The pressure – and the spotlight – was on Beverly Goulet when she was named senior vice president and Chief Integration Officer for American Airlines in early 2013. She faced the gargantuan task of overseeing the merger of American with US Airways. For good or for bad, Goulet’s efforts would be compared to the mergers of United and Continental (not so good) and Delta and Northwest (much better).
Goulet’s first job after graduating from the University of Michigan’s law school was at a large law firm in Dallas, where she did securities and general corporate work, along with mergers and acquisitions. She started at American in 1993 as associate general counsel for corporate finance. Before becoming CIO, Goulet served as chief restructuring officer of AMR Corp., where she led American’s Chapter 11 restructuring.
“I came into American through its legal department. There was a position that was being created, the associate general counsel, corporate finance,” Goulet said. “It was created to bring in house a lot of [American’s] financing activities. As you can imagine, an airline of our size does a tremendous amount of financing of aircraft and airport improvements.”
Aviation was definitely an interest for Goulet. “I lived in Latin America when I was kid until high school, and so I traveled a lot back and forth to the States. And my father was in a position where he traveled extensively,” she said. “I can remember going out to the airport to meet him when I was just a little kid. So when I thought about leaving private practice, I’d heard about the job at American and it just seemed like a nice fit. It was the chance to continue to practice law at a really large airline when travel had always been a pretty big part of my life.”
Goulet noted how American provided her with great career opportunities. “The company actually encourages folks to move out of legal department into business positions and after having practiced law for about 19 years, I decided I’d like to move. And there was a position called corporate development, which handled acquisitions, mergers and strategic initiatives. It was usually filled by someone with an MBA, but I went to the person to whom that position reported, someone I’d worked with a lot, and asked whether he’d consider taking a slightly different tack in filling that position.
“The way I pitched it was I said that I’ve been doing transactions all my life. This would still be doing transactions, just in a different capacity,” she said. “I did that corporate development job for about three years and then became treasurer and vice president of corporate development.”
As it became apparent that American was going to file for bankruptcy in late 2011, Goulet became Chief Restructuring Officer and led that process, working very closely with the general counsel and CEO Tom Horton. “The bankruptcy job made sense, because it’s the intersection of finance and law. And then as the bankruptcy morphed into a discussion about the merger with US Airways, I got heavily involved in the in the merger negotiations,” she recalled.
And what is the appeal for Goulet about being Chief Integration Officer?
“You have two companies that are going to come together to create the world’s largest airline, working through what is basically all these puzzle pieces. You know you have to put them together, but you have to put them together in the right way. You can’t turn it off to get things done. You’ve got to do it in real-time while still operating an airline 24 hours a day, seven days a week, 365 days a year.”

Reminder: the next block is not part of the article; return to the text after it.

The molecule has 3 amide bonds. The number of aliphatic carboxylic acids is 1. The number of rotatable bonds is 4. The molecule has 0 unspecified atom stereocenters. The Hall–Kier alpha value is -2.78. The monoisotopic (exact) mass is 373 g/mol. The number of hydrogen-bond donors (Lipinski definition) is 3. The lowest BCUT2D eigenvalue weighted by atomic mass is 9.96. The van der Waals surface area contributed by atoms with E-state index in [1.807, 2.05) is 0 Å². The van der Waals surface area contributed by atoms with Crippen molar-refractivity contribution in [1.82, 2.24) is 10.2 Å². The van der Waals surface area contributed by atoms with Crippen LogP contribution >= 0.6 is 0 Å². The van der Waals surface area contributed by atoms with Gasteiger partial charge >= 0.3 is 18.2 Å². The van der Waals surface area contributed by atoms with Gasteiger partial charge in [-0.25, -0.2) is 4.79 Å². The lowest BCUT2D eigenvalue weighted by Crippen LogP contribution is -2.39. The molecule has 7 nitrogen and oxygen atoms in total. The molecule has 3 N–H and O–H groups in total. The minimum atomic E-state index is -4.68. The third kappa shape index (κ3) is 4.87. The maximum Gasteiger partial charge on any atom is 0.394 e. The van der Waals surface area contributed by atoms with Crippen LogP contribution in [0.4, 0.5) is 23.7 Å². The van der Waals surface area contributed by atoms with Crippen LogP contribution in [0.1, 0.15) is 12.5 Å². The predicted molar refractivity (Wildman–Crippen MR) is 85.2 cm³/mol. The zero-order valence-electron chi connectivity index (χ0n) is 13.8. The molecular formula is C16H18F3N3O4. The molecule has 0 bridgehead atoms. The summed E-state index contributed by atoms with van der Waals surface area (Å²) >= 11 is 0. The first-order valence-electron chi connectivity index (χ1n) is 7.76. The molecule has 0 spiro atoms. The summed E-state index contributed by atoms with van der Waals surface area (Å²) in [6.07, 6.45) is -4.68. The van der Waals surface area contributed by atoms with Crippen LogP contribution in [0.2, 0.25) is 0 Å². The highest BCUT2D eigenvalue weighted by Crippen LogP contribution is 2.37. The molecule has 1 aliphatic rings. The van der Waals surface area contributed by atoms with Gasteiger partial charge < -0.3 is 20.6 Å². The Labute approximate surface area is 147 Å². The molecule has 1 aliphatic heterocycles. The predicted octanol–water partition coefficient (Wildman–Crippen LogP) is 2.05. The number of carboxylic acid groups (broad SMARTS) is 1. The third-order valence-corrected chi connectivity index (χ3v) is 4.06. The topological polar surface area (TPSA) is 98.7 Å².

Goulet said her biggest accomplishment is the incredible opportunity to work for American for 23 years. “When you think about what the airline and the industry has been through in those 23 years, it’s just been a fascinating series of challenges and opportunities that have provided some really interesting situations to work on,” she observed.
The challenges also come back to everything the industry has been through, said Goulet. “When you think about the fact that over the course of a decade that began with 9/11, our company lost something in the order of $10 billion And then all of the hard work we put into what turned out to be a really successful bankruptcy and merger, I guess is the way that I’d express it. Yes, there were challenging circumstances, but there were also opportunities that were just really incredible to be able to work through.”
For women who want careers in aviation, Goulet noted that American is eager to bring more women and more diversity to its senior management ranks. “We need to help women understand what a rewarding career an airline can provide. I don’t know that there’s any industry that is intellectually more stimulating than an airline, given everything that one has to work through, whether it’s somebody in treasury who can get a kick out of all the capital that has to be raised or somebody interested in employee relations working in a heavily unionized industry to somebody interested in customer service given all the opportunities that we have to improve our customer experience.”
There’s a number of career paths that one can take, any one of which can be incredibly fulfilling. “Now that the industry and American are on a sounder footing financially, we need to paint that picture for folks and then provide the opportunities that will ensure that we’ve got a steady pipeline as we look for the next leaders of the company,” said Goulet.
Her advice for women interested in aviation careers: do what you really enjoy doing and do it as well as you can because that’s where the opportunities will come from. “And be flexible about how you think about it. I don’t think you can necessarily chart the course that you’re going to be on for the next 10 to 20 years, but if you’re doing what you like, and you’re doing it well the opportunities will present themselves.”